Most of the time the Officer is wrong when they say they can't be recorded - they are saying what they want to be true, rather than what is true. Also in many cases restrictions are on our government, not private citizens. This can cause confusion. You can record most things when you are in a public area like a sidewalk or street. There are limitations - think up-skirt and you see what I mean.

    I strongly believe that every interaction with any member of the Government - not just LEO's - needs to be recorded.
    I also believe every LEO needs a video camera recording their every action. 99% of the time this will show they are correct and the complaints about them are unfounded. But, the 1% will be evidence for the good guys.

    The second group to be on this is Reason magazine. Those Libertarians. Both the Dems and Republicans tend to allow the police & prosecution too much leeway. What we need is less -they should be held to a higher, tighter standard than citizens.


    Yes I see the OP mentioned Carlos and his web site & team but not the link.
    And they mention Radly, one of the more famous Libertarians, he is not currently at Reason.
     
  10. Burt Gummer

    Burt Gummer Portland Completely Out of Ammo

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    Well, on a positive note, many jurisdictions are moving toward making it mandatory for police to wear a camera when on duty. Supposedly to reduce lawsuits, but it might curb the abuse. Also, police in Boston are all having GPS installed in their cars to track them. What is good for the goose.

    Sad that you have to go to Russia Today to find a well written article like this.

    http://rt.com/usa/boston-police-gps-trackers-938/
     
  11. Sstrand

    Sstrand La Grande OR Well-Known Member

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    The GPS units in Boston will help to establish the locations of the Best donut shops . . .

    Sheldon
     
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  12. SCARed

    SCARed Vancouver, WA Well-Known Member

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    Some of the new Chevy Police cars have a system in place that once the officer exceeds a certain speed, the car sends out an email to the officers sgt. that they are traveling faster than the certain speed. Also if the overheads are used, it automatically starts recording video. Needless to say, the lowly patrol officers don't like this.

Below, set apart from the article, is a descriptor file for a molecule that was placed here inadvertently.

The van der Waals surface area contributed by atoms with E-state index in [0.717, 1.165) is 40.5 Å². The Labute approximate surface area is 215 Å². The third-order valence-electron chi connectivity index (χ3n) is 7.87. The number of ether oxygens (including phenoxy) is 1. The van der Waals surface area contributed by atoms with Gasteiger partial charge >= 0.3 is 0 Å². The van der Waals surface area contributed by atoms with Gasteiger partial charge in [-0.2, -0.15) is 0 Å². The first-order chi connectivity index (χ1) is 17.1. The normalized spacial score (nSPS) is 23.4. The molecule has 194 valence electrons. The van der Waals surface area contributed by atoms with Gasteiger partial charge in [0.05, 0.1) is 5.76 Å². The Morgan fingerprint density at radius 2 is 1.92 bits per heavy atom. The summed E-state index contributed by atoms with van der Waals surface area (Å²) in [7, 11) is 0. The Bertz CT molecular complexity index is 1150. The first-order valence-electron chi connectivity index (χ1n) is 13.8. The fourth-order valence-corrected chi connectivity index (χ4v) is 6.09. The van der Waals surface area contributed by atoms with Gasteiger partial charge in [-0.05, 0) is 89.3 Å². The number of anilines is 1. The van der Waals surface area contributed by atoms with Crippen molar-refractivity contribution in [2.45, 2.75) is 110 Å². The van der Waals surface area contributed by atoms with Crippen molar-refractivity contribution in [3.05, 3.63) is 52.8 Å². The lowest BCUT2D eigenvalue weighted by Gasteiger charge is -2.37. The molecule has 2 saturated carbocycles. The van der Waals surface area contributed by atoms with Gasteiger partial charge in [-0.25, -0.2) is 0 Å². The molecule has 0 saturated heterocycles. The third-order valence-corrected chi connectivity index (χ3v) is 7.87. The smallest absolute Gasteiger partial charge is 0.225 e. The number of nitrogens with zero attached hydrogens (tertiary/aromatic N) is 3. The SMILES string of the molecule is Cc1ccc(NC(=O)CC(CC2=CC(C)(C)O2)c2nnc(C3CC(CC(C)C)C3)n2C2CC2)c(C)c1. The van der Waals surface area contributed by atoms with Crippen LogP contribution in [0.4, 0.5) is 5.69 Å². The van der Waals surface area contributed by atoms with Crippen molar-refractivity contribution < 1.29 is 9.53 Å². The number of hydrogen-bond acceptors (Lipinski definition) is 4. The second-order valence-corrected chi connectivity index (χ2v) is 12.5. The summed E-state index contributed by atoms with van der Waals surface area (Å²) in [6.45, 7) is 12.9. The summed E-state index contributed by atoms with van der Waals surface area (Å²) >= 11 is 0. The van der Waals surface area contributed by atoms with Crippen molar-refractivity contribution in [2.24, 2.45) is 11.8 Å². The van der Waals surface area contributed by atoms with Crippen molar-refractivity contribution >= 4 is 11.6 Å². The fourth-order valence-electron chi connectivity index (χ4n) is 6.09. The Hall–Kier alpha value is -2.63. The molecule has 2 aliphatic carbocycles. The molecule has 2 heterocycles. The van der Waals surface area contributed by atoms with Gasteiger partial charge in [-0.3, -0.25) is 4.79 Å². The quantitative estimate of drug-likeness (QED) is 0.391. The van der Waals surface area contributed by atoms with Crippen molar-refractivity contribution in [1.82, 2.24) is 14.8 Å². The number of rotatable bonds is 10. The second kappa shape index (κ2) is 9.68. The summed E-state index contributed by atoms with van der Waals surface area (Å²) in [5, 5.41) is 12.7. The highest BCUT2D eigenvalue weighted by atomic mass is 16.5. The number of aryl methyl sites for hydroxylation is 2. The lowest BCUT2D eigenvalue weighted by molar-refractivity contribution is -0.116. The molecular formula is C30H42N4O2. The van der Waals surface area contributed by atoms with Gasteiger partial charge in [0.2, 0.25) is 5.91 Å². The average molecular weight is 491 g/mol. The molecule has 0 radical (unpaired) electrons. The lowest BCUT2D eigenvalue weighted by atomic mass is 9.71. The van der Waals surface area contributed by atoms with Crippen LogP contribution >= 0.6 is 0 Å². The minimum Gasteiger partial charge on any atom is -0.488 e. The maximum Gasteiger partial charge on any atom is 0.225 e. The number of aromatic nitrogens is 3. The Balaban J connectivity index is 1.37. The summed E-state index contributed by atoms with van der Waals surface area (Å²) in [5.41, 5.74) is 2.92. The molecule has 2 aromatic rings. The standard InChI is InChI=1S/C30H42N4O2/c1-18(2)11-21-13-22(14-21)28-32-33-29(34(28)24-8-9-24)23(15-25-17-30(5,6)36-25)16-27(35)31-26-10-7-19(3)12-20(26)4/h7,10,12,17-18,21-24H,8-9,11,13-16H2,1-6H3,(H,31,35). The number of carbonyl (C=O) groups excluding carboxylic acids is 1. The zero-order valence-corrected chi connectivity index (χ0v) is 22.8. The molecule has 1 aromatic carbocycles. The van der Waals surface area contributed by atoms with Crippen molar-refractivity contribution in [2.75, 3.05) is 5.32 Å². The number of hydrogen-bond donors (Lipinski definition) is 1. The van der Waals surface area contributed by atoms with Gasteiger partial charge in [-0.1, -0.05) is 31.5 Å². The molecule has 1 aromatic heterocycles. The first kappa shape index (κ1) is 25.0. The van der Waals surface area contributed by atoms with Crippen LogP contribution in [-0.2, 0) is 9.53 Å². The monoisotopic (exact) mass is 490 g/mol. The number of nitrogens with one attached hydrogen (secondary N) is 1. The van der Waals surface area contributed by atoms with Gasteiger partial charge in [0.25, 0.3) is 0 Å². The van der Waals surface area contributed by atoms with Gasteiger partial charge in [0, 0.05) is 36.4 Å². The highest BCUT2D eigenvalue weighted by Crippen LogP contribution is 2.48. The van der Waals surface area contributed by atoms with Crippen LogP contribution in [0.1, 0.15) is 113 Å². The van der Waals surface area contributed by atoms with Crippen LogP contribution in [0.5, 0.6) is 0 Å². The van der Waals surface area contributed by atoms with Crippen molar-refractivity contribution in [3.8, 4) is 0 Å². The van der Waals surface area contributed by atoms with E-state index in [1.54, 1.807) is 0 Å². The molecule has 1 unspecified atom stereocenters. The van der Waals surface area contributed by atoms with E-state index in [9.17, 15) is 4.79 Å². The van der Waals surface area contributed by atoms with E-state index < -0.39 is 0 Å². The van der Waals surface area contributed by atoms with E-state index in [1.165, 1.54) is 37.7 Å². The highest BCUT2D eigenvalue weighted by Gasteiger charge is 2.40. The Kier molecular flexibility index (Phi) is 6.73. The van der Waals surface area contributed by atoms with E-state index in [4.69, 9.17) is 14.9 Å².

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  13. oknow

    oknow amboy wa. Well-Known Member

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    sadly most the cameras will be broken when the citizen resist arrest (or so they say)
     
  14. oknow

    oknow amboy wa. Well-Known Member

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    yea my new truck has that :-(
     
  15. RoneKiln

    RoneKiln Western Washington Active Member

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    Wait till an ambitious young lawyer flips this around and gets footage from security cameras thrown out to let a criminal off due to the precedent set.
     
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  16. luke23

    luke23 United States (Hawai'i island, Olympic Pen. WA) Active Member

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    Actually this is why Russians have so many dashcams. Under Yeltsin corruption was so bad the cops would rob you. People found recording them was a deterrent. They've improved considerably, but the habit remains.
     
  17. billdeserthills

    billdeserthills Cave Creek, Arizony Well-Known Member

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    I think Taser has a new line of cameras in production
     
  18. hoody

    hoody Tigard/Beaverton area Active Member

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    Oregon State law requires that ALL parties to an in-person conversation in a public place be notified if the conversation is being recorded. Exceptions exist for press conferences, lectures and other venues where recordings are expected. You do not have to notify if the other party has already told you they are recording. You do not have to notify in your home.
    ORS 165.540 c
    http://www.oregonlaws.org/ors/165.540

    "Obtain or attempt to obtain the whole or any part of a conversation by means of any device, contrivance, machine or apparatus, whether electrical, mechanical, manual or otherwise, if not all participants in the conversation are specifically informed that their conversation is being obtained."

    News article about several arrests for covertly recording police in Oregon.
    http://www.oregonlive.com/pacific-n...f/2011/10/if_an_oregon_police_officer_is.html

    "James, the attorney representing Neff, doesn't think the law was created to prohibit the public from covertly recording police during public encounters, but that's how state courts have applied the law."

    "The Eugene Police Department -- the agency that arrested the Cottage Grove man, Neff -- has decided in light of the recent debate nationwide, officers won't arrest anyone if their only perceived crime is secretly recording police."
     
  19. Burt Gummer

    Burt Gummer Portland Completely Out of Ammo

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    I believe everyone here should have a dash cam. For the minor cost there is no excuse to be caught w/o one.

    Already saved me a $300 ticket. Proved the officer was lying or severely confused.
     
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  20. luke23

    luke23 United States (Hawai'i island, Olympic Pen. WA) Active Member

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    Amen to that. It's a simple solution. Kind of like having car insurance, but with fewer monthly payments.